A commemoration for the men and women from the Commonwealth who served with the British Armed Forces during the First and Second World Wars was held today at the Memorial Gates in central London.
The annual wreath laying ceremony was attended by significant individuals including High Commissioners and the Secretary-General of the Commonwealth.
The event was hosted by the Memorial Gates Council in partnership with The Royal British Legion and the Rt Revd Rose Hudson-Wilkin, Bishop of Dover, led the prayers.
Commonwealth Secretary-General, Rt Hon Patricia Scotland KC said:
“This Memorial stands as a solemn reminder of the many lives lost to these wars and the ties of kinship built through great hardship that binds the Commonwealth family. This Commonwealth Day, we mark the tenth anniversary of the signing of the Commonwealth Charter, a historic document that encapsulates the values and aspirations which unite the Commonwealth, values that caution us not to repeat the mistakes of the past but demand that we always work for a more sustainable and peaceful world.
“Our charter commits our member states to the development of free and democratic societies and the promotion of peace and prosperity to improve the lives of all the people of the Commonwealth. Together in the Commonwealth, we work to realise these aspirations and values to build a safer, fairer, more prosperous and peaceful future.”
Chief guest, journalist Clive Myrie, said: “Today we remember the commitment and bravery of those for whom the Memorial Gates were inaugurated. It’s particularly poignant for me to speak at the Gates in the year we mark the 75th anniversary of the arrival of the Empire Windrush.
“My own parents arrived here from Jamaica in 1962, part of the Windrush Generation, following in the footsteps of my uncle Cecil, who was a munitions driver for the RAF during the Second World War, and chose to settle here.
“These Gates are a lasting memorial to those five million men and women, not only from the Caribbean, but also the Indian subcontinent and Africa, who volunteered to serve during the First and Second World Wars.
“We should also reflect on the contribution their descendants continue to make to the rich diversity of British society today.”
Baroness Flather, Lifetime President of the Memorial Gates Council, said: “It is 21 years since we opened these Memorial Gates, and I am gratified that, over that time, the awareness and appreciation of the huge contributions to our war efforts made by some five million Commonwealth soldiers is so much more widely shared – and it is across all communities.
“The war raging again on the continent of Europe makes it all the more poignant to recall such sacrifices in the past. We owe this to the memory of all Africans, West Indians and Indians who fought for us in the two great wars.
“They knew which was the right side. I hope all Commonwealth countries, all democracies, remember that – and come out on the right side today – and not hide below the parapets.”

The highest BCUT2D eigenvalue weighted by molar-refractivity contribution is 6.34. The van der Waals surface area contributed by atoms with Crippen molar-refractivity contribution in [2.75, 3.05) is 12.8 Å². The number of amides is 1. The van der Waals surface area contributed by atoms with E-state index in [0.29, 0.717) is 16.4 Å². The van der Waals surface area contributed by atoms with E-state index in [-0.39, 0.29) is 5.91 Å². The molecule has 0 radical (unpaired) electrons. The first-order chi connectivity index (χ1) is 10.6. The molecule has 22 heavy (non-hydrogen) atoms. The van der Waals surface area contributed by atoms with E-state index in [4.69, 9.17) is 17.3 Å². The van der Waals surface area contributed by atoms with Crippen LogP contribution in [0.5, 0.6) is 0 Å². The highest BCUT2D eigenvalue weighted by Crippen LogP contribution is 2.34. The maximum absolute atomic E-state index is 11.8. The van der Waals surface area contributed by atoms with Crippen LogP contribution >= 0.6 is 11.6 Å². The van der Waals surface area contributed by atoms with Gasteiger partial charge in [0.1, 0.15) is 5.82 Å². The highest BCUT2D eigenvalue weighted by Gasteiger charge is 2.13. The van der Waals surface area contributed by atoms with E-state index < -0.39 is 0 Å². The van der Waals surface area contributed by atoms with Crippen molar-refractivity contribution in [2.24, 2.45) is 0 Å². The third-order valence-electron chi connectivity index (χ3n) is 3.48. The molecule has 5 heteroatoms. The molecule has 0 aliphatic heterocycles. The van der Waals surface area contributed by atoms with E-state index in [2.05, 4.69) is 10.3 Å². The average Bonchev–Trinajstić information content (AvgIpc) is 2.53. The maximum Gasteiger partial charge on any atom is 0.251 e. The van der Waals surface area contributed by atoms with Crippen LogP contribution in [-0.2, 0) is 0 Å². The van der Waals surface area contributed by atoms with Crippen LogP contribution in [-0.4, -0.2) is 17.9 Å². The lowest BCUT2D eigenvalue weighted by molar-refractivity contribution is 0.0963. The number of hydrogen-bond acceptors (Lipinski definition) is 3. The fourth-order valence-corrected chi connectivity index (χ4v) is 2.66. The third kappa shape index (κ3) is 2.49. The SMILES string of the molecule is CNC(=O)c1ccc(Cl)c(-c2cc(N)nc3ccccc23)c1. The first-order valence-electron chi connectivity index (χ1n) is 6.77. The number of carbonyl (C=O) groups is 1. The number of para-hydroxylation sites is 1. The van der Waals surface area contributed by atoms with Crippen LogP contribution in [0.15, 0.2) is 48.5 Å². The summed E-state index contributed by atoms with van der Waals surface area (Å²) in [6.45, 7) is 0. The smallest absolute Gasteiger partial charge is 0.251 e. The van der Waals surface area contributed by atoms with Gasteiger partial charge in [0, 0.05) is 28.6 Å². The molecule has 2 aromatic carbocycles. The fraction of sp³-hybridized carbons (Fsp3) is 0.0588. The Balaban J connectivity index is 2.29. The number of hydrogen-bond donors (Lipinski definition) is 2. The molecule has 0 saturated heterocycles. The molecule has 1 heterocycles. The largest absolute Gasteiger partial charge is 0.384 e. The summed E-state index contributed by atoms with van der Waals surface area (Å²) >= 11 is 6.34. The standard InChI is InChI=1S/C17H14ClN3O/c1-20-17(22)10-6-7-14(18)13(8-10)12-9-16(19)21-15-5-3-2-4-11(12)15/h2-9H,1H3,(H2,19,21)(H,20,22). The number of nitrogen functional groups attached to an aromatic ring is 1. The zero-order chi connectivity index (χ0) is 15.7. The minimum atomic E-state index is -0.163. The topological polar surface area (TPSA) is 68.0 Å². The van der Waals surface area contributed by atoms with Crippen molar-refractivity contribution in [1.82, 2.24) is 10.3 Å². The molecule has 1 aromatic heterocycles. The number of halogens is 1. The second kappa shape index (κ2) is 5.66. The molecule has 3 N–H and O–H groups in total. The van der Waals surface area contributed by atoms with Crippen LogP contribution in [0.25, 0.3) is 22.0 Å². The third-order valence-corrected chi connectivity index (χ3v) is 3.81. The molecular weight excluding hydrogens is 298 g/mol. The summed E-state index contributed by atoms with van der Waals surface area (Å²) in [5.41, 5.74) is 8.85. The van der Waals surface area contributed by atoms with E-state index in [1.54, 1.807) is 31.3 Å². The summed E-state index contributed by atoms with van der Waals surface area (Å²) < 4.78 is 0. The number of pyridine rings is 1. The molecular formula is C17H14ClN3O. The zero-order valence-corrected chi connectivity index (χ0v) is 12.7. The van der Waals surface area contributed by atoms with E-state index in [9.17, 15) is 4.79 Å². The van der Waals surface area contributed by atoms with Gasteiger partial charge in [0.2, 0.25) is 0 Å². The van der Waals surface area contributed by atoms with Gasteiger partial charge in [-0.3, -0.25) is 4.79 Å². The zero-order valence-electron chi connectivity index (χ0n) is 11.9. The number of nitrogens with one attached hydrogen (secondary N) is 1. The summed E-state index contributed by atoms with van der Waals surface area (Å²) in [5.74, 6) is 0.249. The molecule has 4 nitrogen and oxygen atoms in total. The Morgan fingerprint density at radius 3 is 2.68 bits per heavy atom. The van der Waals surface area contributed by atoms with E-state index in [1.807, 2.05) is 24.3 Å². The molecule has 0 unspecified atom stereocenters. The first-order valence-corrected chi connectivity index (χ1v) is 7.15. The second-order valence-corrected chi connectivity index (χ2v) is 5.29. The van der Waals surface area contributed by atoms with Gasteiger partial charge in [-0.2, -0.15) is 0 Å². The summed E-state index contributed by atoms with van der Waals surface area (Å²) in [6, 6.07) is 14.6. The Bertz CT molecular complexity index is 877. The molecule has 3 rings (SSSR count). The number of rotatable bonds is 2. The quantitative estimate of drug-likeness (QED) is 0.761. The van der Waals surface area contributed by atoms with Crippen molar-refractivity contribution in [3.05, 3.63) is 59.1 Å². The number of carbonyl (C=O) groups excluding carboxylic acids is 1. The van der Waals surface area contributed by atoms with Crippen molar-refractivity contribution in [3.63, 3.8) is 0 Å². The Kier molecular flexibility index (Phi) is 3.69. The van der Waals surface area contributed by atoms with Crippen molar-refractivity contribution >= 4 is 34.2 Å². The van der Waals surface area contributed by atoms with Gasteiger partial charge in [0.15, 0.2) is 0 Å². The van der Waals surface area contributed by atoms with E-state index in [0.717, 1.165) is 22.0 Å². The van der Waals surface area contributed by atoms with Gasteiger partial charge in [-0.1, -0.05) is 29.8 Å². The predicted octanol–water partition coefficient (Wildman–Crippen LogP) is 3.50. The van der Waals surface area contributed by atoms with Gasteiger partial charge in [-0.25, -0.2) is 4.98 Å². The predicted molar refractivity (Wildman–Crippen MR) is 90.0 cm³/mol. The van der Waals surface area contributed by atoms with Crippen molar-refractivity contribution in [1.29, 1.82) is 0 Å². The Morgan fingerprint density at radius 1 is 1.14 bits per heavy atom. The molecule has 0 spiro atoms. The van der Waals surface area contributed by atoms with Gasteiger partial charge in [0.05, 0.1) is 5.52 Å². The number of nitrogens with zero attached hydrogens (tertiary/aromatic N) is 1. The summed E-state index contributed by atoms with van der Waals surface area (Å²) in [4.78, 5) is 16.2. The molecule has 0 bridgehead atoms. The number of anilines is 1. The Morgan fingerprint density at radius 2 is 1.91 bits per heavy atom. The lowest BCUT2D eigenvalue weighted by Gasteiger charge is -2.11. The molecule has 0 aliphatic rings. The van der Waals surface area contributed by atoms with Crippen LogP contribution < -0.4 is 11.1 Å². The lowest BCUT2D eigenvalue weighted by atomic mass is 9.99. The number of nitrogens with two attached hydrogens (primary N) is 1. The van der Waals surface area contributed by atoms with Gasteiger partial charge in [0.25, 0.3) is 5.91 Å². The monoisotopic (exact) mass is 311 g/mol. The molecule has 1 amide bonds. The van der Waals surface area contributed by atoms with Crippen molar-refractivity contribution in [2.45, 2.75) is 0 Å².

Lord Bilimoria CBE DL, Chairman of the Memorial Gates Council, said: “As Field Marshal Auchinleck said, ‘The British couldn’t have come through both wars if they hadn’t had the Indian Army’.
“I am proud to be Chairman of the Council of the Memorial Gates. The Memorial Gates Ceremony on Commonwealth Day commemorates the service and sacrifice of the five million volunteers from South Asia, Africa and the Caribbean in the First and Second World Wars.
“This year is particularly important as we mark the historic 75th anniversary of the arrival of HMT Empire Windrush at Tilbury Docks and the start of the Windrush generation, which was an utterly symbolic moment in the overall timeline of the incredible contribution by the black British community to this nation, which has significantly shaped the modern-day Britain that we witness and share today.
“Marking the 75th anniversary alongside the Ceremony provides an opportunity to commemorate and remember, as we continually do on Commonwealth Day, and through the activities of the Memorial Gates Council, the significant contribution that those from around the Commonwealth and world have made to the success of our great nation.”
The Royal British Legion’s Director of Remembrance, Philippa Rawlinson said: “The RBL is proud to support this ceremony at the Commonwealth Memorial Gates to pay tribute to the five million men and women from the Indian sub-continent, Africa and the Caribbean who volunteered to serve during the First and Second World Wars, helping to protect the freedoms we enjoy today.
“The Gates also recognise the major contribution of these men and women, and their descendants, to the rich diversity of British society. For example, 75 years ago among the passengers on the ship HMT Empire Windrush were more than 100 serving and former Caribbean RAF personnel. Armed Forces personnel were a foundation of the Windrush Generation who helped rebuild post-war Britain, and today we especially mark their contribution.
“Today’s event highlights the vital contribution of people from across all the Commonwealth who stood together in the face of global conflict.”
The Memorial Gates on Constitution Hill were officially inaugurated by Her Late Majesty Queen Elizabeth II on the 6th of November 2002.